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История Рабства

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The history of slavery covers many different forms of human exploitation across many cultures throughout history. Slavery, generally defined, refers to a situation where one human being is considered to be the property of another, and is therefore obligated to perform tasks for their owner without any choice involved. It can be traced back to the earliest records, such as the Code of Hammurabi (ca. 1760 BC), which refers to it as an established institution.[1] Slavery is rare among Hunter gatherer populations as slavery depends on a system of social stratification. Slavery also requires economic surpluses and a high population density to be viable. Due to these factors, the practice of slavery would have only proliferated after the invention of agriculture during the Neolithic revolution about 11,000 years ago.[2]



Slavery in ancient cultures was known to occur in civilizations as old as Sumer, and it was found in every civilization, including Ancient Egypt, the Akkadian Empire, Assyria, Ancient Greece[3] Rome and parts of its empire. Such institutions were a mixture of debt-slavery, punishment for crime, the enslavement of prisoners of war, child abandonment, and the birth of slave children to slaves.[4] In the Roman Empire, probably over 25% of the empire's population[5], and 30 to 40% of the population of Italy[6] was enslaved.

Records of slavery in Ancient Greece go as far back as Mycenaean Greece.

It is often said that the Greeks as well as philosophers such as Aristotle accepted the theory of natural slavery i.e. that some men are slaves by nature.[7][8] At the time Plato and Socrates slavery was so accepted by the Greeks (including philosophers) that few people indeed protested it as an institution [9], although there were in fact a few voices of opposition[citation needed].

During the 8th and the 7th centuries BC, in the course of the two Messenian Wars the Spartans reduced an entire population to a pseudo-slavery called helotry.[10] According to Herodotus (IX, 28–29), helots were seven times as numerous as Spartans. In some Ancient Greek city states about 30% of the population consisted of slaves, but paid and slave labor seem to have been equally important[11]

Greeks however were among the first Europeans to abolish slavery with their constitution on 1823, which specifically noted that "in greek territory no human being can be sold or bought, no matter his or her religion, and if a slave enters Greece, he is automatically considered an absolutely free man or woman and nobody can make claims on him or her".

Отредактировано korotky_trinity (2009-09-22 15:57:25)






Romans inherited the institution of slavery from the Greeks and the Phoenicians [12]. As the Roman Republic expanded outward, entire populations were enslaved, thus creating an ample supply to work in Rome's farms and households. The people subjected to Roman slavery came from all over Europe and the Mediterranean. Such oppression by an elite minority eventually led to slave revolts (see Roman Servile Wars); the Third Servile War led by Spartacus was the most famous and severe. Greeks, Berbers, Germans, Britons, Thracians, Gauls (or Celts), Jews, Arabs, and many more were slaves used not only for labor, but also for amusement (e.g. gladiators and sex slaves). If a slave ran away, he was liable to be crucified. By the late Republican era, slavery had become a vital economic pillar in the wealth of Rome.http://www.dl.ket.org/latinlit/mores/slaves/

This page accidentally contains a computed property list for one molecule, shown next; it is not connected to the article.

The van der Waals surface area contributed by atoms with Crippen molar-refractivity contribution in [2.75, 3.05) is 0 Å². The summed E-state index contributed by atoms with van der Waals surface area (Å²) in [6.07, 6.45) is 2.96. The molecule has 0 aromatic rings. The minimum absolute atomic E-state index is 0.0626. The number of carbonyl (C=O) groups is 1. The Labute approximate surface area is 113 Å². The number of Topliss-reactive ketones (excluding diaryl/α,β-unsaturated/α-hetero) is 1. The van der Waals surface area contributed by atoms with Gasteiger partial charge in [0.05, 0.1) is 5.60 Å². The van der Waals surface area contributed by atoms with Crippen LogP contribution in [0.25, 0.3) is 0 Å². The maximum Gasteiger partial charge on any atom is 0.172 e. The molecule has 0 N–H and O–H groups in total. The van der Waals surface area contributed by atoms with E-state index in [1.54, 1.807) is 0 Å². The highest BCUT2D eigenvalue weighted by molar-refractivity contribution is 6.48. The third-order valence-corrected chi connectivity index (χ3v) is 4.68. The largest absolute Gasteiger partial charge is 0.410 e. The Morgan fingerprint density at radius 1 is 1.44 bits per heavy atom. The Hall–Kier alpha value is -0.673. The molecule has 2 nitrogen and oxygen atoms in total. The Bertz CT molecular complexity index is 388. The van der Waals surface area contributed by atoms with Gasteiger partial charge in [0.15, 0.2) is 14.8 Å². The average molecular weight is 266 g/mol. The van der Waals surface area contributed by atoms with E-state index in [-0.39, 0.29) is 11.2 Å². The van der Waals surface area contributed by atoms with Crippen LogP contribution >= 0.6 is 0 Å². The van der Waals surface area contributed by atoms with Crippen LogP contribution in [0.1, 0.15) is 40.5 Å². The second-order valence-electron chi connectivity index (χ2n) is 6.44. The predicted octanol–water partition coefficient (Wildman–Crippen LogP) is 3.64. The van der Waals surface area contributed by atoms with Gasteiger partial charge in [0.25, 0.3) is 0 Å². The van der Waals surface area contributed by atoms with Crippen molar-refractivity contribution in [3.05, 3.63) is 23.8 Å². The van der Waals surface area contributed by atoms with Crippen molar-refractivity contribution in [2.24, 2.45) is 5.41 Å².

In the Viking era starting c. 793, the Norse raiders often captured and enslaved military weaker peoples they encountered. In the Nordic countries the slaves were called thralls (Old Norse: Þræll).[13] The thralls were mostly from Western Europe, among them many Franks, Anglo-Saxons, and Celts. Many Irish slaves participated in the colonization of Iceland.[14] There is evidence of German, Baltic, Slavic and Latin slaves as well. The slave trade was one of the pillars of Norse commerce during the 6th through 11th centuries.[15] The Persian traveller Ibn Rustah described how Swedish Vikings, the Varangians or Rus, terrorized and enslaved the Slavs. The slave raids came to an end when Catholicism became widespread throughout Scandinavia. As in the rest of Catholic Europe, the Scandinavian representatives for the church held that a Christian could not morally own another Christian. The thrall system was finally abolished in the mid-14th century in Scandinavia.



Chaos and invasion made the taking of slaves habitual throughout Europe in the early Middle Ages. St. Patrick, himself captured and sold as a slave, protested an attack that enslaved newly baptized Christians in his Letter to the Soldiers of Coroticus.

Slavery during the Early Middle Ages had several distinct sources. The Vikings raided across Europe, though their slave raids were the most destructive in the British Isles and Eastern Europe. While the Vikings kept some slaves for themselves as servants, known as thralls, most people captured by the Vikings would be sold on the Byzantine or Islamic markets. In the West the targets of Viking slavery were primarily English, Irish, and Scottish, while in the East they were mainly Slavs. The Viking slave trade slowly ended in the 1000s, as the Vikings settled in the European territories they once raided, Christianized, and merged with the local populace.